Asthma spikes after thunder

July 18, 2008

Some interesting research has just come in from the University of Georgia Atlanta, and is worth passing on if you know someone with asthma. Apparently hospital emergency room data shows that there is about a 3% increase in asthmas cases coming for treatment the day after a thunderstorm.

The data was collected over the entire 20-county Atlanta region, and was studied initially because asthma is prevalent in the region so that even such a small relative increase could have a significant public health impact in the population.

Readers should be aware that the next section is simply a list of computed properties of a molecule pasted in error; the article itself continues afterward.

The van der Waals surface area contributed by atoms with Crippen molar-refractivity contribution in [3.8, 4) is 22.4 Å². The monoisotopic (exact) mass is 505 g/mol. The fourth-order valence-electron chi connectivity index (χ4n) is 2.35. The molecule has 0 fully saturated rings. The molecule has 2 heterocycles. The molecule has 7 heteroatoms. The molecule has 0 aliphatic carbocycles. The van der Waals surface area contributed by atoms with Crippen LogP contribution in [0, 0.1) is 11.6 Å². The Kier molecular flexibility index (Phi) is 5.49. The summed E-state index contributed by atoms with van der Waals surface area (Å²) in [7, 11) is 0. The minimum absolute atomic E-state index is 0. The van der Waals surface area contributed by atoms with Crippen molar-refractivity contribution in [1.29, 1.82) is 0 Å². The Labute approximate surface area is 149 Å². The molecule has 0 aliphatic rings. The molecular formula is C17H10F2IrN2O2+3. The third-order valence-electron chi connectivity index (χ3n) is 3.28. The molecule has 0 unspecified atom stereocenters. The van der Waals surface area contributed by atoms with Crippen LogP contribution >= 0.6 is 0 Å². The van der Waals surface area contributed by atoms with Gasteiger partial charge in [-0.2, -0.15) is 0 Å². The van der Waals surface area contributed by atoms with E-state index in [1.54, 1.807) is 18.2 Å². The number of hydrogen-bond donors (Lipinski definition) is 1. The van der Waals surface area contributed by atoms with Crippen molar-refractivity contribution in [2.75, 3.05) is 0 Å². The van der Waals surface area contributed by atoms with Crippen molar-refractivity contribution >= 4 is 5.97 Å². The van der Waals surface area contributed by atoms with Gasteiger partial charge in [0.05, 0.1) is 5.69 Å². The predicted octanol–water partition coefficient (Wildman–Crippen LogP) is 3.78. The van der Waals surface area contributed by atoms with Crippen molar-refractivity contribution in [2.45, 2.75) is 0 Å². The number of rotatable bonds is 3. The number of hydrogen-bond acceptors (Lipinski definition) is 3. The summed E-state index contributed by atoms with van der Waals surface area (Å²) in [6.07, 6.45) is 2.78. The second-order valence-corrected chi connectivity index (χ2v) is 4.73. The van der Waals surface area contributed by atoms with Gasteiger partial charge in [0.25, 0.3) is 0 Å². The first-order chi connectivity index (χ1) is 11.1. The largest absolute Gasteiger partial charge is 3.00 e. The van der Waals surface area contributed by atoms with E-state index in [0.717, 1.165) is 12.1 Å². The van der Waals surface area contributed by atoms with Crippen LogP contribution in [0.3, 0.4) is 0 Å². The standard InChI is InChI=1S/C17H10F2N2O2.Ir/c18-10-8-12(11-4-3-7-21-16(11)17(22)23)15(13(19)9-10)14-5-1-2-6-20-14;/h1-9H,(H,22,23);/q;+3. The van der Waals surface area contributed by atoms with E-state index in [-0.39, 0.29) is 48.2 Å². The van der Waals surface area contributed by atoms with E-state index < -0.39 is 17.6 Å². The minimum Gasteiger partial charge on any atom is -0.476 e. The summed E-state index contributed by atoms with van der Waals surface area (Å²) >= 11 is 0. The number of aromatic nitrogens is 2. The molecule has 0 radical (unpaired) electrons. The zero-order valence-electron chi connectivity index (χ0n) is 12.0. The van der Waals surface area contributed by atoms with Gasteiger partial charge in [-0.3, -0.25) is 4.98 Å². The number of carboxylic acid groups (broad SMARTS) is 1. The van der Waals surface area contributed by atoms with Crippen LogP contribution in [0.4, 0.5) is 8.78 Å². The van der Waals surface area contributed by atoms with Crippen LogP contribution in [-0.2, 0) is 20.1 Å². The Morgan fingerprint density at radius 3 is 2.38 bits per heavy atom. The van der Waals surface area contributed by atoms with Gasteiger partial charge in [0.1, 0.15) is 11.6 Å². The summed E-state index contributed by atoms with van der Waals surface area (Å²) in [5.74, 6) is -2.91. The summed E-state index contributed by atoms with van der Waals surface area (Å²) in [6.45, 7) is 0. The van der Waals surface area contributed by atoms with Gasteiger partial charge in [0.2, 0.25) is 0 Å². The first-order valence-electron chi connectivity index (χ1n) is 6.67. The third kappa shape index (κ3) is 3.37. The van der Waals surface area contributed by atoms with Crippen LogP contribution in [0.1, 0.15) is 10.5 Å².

It is certainly interesting and worth keeping an eye if you are susceptible to asthma attacks, but exactly why thunderstorms might have this effect remains unclear. However, one leading hypothesis is that pollen grains break up by osmotic shock in rainwater, releasing allergens, which are then spread by the gusty winds of the storm.


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